[2] ‘Rather than striving to show that women played a more prominent part than our evidence suggests, or that the prohibitions of the Pastorals do not mean what they appear to say, it would be more honest to admit the facts and then, if so minded, set them aside. Again, rather than using the New Testament to establish a primitive, egalitarian innocence for the church, while discarding much of the New Testament in the process, those for whom the New Testament documents speak with authority would do better to take them as a whole and ask what we learn from the disciples of the apostles and the fact that they in their generation closed the door to women in leadership after Jesus and Paul had seemed to open it.’, Campbell, ‘The elders: Seniority within earliest Christianity’, p. 275 (2004).

[3] ‘They would say to us, I think: We did what we thought was right in our situation for the sake of the spread of the gospel (1 Cor 9:20–23). The spread of the gospel is still paramount, but your day is not ours. We refused to bring discredit on the gospel by an untimely and intemperate rush for freedom. See that you do not bring discredit on the same gospel by denying a freedom whose time has long come!’, ibid., p. 275.

[4]The politics of such a view are self-evident, for much study of the subject has developed within a context where women were struggling to establish a proper role for themselves within the contemporary church; to this end they have sought an egalitarian past to act as a model for present polity.’, Lieu, ‘Neither Jew nor Greek? constructing early Christianity’, p. 83 (2002).

[5] ‘While other enthusiastic assertions about the distinctiveness of early Christianity and/or of the teaching of Jesus have been somewhat tempered in recent years, this one, [better treatment of women by early Christianity than in early Judaism] for those same reasons, has continued to be repeated. It is the purpose of this discussion neither to prove nor to disprove that claim, something which with our evidence may not be possible, but rather to explore the rhetoric which surrounds it and to expose the hazards of the naive use of sources which often accompanies it.’, ibid., p. 83.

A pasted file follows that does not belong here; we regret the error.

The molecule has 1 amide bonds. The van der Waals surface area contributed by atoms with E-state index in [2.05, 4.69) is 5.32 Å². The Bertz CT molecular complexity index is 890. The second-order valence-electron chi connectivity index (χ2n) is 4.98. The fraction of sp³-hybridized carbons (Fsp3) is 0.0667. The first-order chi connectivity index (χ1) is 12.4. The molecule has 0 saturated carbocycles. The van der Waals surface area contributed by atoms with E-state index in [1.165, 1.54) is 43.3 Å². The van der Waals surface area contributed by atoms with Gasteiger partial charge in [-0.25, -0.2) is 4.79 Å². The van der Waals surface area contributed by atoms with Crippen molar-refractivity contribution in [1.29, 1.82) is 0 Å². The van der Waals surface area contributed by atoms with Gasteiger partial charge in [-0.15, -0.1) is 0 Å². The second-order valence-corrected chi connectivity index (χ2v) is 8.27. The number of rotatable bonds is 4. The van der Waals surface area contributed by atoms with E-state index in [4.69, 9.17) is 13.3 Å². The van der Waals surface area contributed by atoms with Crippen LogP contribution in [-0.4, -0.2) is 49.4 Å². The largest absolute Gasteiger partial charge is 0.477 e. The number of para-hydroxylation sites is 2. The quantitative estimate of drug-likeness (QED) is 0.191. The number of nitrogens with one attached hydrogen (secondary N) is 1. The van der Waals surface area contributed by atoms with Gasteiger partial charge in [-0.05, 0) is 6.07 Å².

[6] ‘To do so is not totally new: a range of recent studies has shown that such wishful thinking about Jesus’ or Paul’s ‘liberalism’ is deeply flawed, resting on a naive use of the early Christian sources, particularly regarding Jesus, and on a, perhaps less naive, misuse of the Jewish sources, taking as descriptive of the first century, the prescriptive construction of a world by the second-century male scholarly elite we know as the rabbis.2 [original footnote reproduced in footnote [6]  below]’, ibid., p. 83.

[7] ‘This essay has already rejected any model which starts with ‘the good’ that Christianity or Judaism could offer women, for such models tend to personify Christianity, usually in the person of Jesus or Paul, when recent study suggests that both Jesus and Paul were ambiguous regarding this issue, and that any place women had in their movements was ancillary to their definition of those movements.’, ibid., p. 97.

[8] ‘The arguably pre-Pauline formula in Gal. 3:28, ‘In Christ there is neither Jew nor Greek, neither slave nor free, and not male and female’, has been celebrated with enthusiasm as the cornerstone of early Christian egalitarianism, particularly within feminist exegesis. Yet the rhetoric of Galatians remains unaffected by the last clause of that confession.’, ibid., p. 112